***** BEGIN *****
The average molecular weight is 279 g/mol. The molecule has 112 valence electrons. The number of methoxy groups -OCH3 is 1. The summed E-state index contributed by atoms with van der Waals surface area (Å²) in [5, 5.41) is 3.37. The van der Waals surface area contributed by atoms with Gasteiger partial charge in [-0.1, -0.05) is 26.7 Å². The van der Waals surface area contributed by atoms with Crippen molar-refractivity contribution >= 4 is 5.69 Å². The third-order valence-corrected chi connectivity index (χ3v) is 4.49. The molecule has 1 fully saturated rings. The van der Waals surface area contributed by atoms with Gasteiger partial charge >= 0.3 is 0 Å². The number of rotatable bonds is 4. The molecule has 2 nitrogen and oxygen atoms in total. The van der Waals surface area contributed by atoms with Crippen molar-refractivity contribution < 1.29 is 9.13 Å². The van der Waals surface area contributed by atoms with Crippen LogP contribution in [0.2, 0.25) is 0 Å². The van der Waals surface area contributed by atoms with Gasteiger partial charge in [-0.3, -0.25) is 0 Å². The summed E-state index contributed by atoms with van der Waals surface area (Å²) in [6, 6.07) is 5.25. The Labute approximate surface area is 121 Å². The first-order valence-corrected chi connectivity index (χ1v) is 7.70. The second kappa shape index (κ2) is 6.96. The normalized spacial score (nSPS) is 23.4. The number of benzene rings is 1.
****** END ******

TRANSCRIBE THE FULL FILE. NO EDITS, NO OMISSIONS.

The average molecular weight is 279 g/mol. The molecule has 112 valence electrons. The number of methoxy groups -OCH3 is 1. The summed E-state index contributed by atoms with van der Waals surface area (Å²) in [5, 5.41) is 3.37. The van der Waals surface area contributed by atoms with Gasteiger partial charge in [-0.1, -0.05) is 26.7 Å². The van der Waals surface area contributed by atoms with Crippen molar-refractivity contribution >= 4 is 5.69 Å². The third-order valence-corrected chi connectivity index (χ3v) is 4.49. The molecule has 1 fully saturated rings. The van der Waals surface area contributed by atoms with Gasteiger partial charge >= 0.3 is 0 Å². The number of rotatable bonds is 4. The molecule has 2 nitrogen and oxygen atoms in total. The van der Waals surface area contributed by atoms with Crippen molar-refractivity contribution < 1.29 is 9.13 Å². The van der Waals surface area contributed by atoms with Crippen LogP contribution in [0.2, 0.25) is 0 Å². The van der Waals surface area contributed by atoms with Gasteiger partial charge in [-0.3, -0.25) is 0 Å². The summed E-state index contributed by atoms with van der Waals surface area (Å²) in [6, 6.07) is 5.25. The Labute approximate surface area is 121 Å². The first-order valence-corrected chi connectivity index (χ1v) is 7.70. The second kappa shape index (κ2) is 6.96. The normalized spacial score (nSPS) is 23.4. The number of benzene rings is 1.